Be A Mentch – Hillel Didn’t Wait
Erev Rosh Hashanah
September 29, 2019 – 5780
Rabbi Joseph M. Forman
Or Chadash


Shana Tova — Happy new year.
It’s wonderful to see all of you tonight.

I hope that this new year will be one of blessing and fulfillment, rich with moments of meaningful connection with friends and family and filled opportunities to discover how wonderful it is to be a part not only of the Jewish community, but more personally, how joyous it is to be a member of Or Chadash, our Jewish community and home.

I don’t know about you, but I’m often asked questions about Judaism. Maybe its because I’m a rabbi, or maybe its because I’m the only Jewish person some of my non-Jewish friends know.

A lot of those questions come from other clergy members. We often attend the same meetings…but some of those questions come from folks on a bike ride or in yoga class who were curious about Jewish beliefs. And now that the High Holy Days are upon us, I’ve been asked a few more questions. More on that later.

One of the most dramatic moments in the liturgy of our service is the reading on Yom Kippur of the words of Rabbi Amnon of Mayance. His Une Tana Tokef prayer. It begins with the statement: On Rosh Hashanah it is written, on Yom Kippur it is sealed: who shall live and who shall die who shall see ripe old age and who shall not.

These words are powerful, telling us that our fate is sealed. But are they words of truth or words of poetry? Are the words in our prayerbook expressions of our Jewish beliefs — our theology — or are they words of metaphor, poetry written to inspire us?

It’s an old question — but is fundamentally the one asked by my friends:
What do you have to believe to be Jewish? It’s a great question – especially for the high holy days.

Fortunately, as a rabbi and a Jewish professional, I know the correct reply:
Let me tell you a story!
I actually do have a story….
One day I was sitting in the library at the Flemington Jewish Community Center at a meeting of the Flemington Area Faith Leaders Association, our local clergy group.
Around the room were two rabbis, an Imam, and Christian clergy including Lutheran, Protestant, Episcopalian, Church of Christ and Unitarian denominations. We were discussing what our congregants believe. Someone turn to me and asked me what the members of my faith community believed.
My response was two-fold.

First, I responded to the characterization of our community as a “faith community.” I explained to the room that that was language that we in the Jewish community never use, because Jews are not a community united by common faith. Rather, what unites the Jewish community are sacred texts, shared traditions, common rituals and, most importantly, Jewish values.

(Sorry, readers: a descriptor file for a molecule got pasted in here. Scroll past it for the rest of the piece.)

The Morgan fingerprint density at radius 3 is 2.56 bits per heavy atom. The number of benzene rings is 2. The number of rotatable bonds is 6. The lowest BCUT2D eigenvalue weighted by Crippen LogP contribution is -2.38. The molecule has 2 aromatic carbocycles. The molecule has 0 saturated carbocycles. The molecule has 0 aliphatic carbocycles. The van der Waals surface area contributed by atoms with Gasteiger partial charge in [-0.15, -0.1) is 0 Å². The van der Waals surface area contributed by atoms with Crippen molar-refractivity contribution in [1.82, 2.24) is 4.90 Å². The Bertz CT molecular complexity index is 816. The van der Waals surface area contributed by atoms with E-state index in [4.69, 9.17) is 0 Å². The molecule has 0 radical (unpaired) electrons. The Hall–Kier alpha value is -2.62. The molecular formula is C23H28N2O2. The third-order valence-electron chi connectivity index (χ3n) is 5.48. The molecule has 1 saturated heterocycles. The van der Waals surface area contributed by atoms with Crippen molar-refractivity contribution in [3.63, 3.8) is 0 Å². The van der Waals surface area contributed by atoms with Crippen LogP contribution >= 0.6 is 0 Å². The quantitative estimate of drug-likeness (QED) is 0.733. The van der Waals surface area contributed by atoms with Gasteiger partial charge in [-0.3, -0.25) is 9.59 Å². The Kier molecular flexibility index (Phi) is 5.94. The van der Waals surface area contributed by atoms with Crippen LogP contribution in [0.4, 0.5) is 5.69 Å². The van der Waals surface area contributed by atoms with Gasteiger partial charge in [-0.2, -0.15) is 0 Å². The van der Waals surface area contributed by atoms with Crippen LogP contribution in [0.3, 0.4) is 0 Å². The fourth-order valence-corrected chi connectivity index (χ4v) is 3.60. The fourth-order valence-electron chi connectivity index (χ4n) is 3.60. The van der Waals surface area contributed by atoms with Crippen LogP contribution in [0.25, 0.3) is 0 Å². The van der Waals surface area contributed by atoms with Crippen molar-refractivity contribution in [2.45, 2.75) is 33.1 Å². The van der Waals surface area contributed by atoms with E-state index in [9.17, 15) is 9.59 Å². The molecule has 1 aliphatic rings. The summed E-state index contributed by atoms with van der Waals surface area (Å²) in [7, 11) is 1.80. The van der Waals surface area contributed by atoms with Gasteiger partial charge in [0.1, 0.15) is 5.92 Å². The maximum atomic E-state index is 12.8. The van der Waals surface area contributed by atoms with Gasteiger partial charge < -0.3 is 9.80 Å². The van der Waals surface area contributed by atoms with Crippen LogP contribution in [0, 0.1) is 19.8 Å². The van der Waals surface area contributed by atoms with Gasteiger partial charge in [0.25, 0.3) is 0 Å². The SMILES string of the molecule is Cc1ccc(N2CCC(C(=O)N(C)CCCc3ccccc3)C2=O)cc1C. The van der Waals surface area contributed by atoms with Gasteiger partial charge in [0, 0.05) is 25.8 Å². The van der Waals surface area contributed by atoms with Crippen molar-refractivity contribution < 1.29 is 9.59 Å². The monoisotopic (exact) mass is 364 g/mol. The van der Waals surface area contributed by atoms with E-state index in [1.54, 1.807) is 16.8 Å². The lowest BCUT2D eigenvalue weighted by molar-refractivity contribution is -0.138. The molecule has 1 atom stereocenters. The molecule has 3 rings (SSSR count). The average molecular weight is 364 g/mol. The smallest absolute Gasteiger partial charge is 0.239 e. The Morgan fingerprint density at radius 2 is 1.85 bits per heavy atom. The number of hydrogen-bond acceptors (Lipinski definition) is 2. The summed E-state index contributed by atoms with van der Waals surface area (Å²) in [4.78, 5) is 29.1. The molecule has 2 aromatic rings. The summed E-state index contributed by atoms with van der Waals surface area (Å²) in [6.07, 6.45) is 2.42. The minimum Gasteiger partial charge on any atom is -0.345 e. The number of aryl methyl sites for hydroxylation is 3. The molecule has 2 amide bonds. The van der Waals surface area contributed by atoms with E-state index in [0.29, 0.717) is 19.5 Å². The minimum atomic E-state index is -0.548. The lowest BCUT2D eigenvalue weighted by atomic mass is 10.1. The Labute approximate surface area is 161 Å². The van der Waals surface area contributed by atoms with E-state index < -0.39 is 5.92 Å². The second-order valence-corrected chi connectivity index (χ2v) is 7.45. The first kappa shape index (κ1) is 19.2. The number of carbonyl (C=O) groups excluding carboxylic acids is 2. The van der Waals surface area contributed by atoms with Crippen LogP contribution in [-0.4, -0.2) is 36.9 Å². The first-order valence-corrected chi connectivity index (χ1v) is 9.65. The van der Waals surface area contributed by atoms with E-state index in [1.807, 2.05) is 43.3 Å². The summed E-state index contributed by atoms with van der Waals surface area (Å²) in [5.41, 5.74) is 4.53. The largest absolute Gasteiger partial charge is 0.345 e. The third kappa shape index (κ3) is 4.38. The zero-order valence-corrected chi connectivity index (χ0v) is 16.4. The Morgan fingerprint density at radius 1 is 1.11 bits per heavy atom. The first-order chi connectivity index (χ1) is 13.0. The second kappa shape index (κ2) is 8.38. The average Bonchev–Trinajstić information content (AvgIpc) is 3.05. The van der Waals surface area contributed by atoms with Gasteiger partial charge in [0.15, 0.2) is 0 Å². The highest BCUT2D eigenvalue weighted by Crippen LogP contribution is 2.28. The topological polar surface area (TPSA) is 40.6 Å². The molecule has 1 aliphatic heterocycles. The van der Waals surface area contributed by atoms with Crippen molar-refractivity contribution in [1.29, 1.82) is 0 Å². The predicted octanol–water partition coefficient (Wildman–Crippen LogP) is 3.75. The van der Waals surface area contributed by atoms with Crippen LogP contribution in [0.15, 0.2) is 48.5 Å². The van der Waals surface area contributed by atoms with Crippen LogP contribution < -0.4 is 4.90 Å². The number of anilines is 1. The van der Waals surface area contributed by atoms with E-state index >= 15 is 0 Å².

And then I responded to the question about belief. Did I think that the members of Or Chadash believed in God? I answered that I doubted that many of them — many of you — believed in the God of the Old Testament. And, I added, in Judaism we have many different ideas of God.
One well-known Jewish book on God lists more than a dozen traditional theologies. And so, for every individual Jew, there can be a private, personal theology.

Jewish beliefs are so varied, that it’s impossible to claim that a Jewish community could be united by a common faith. Moreover, one didn’t have to believe in God at all to be Jewish.

This was a difficult concept for most of the room to grasp. Only the other rabbi and the Unitarian Universalist minister shared that the same was very much true for their communities. And so, turning away from Judaism for a moment, we began a discussion of what it meant to be a Christian or a Muslim.

In order to be a Christian, they explained, one had to believe in Jesus. And for Islam, one had to believe in Allah and his prophet Mohammed.
And when Christians attended church or Muslims attended a Mosque, they were all united as a community with a common faith.

How different it is for the Jewish community. But surely, there are ideas that we share. There is, perhaps, something we believe that unites the Jewish community.

Our values. Our belief that our deeds, our actions matter most.

Many of you are aware that I am a music lover. I have a collection of vinyl albums and CDs, and now that I’ve become a subscriber to a streaming music service, I feel like I own a record store with the ability to listen to nearly everything.

One genre that I actually own but two CDs of is Christian rock. That’s rock music for which the lyrics are about Christian themes. On an album by the Celtic group Ceili Rain is a song called: That’s All The Lumber. The song is a story about a man who dies and meets Saint Peter up in heaven. Here are a few of the lyrics: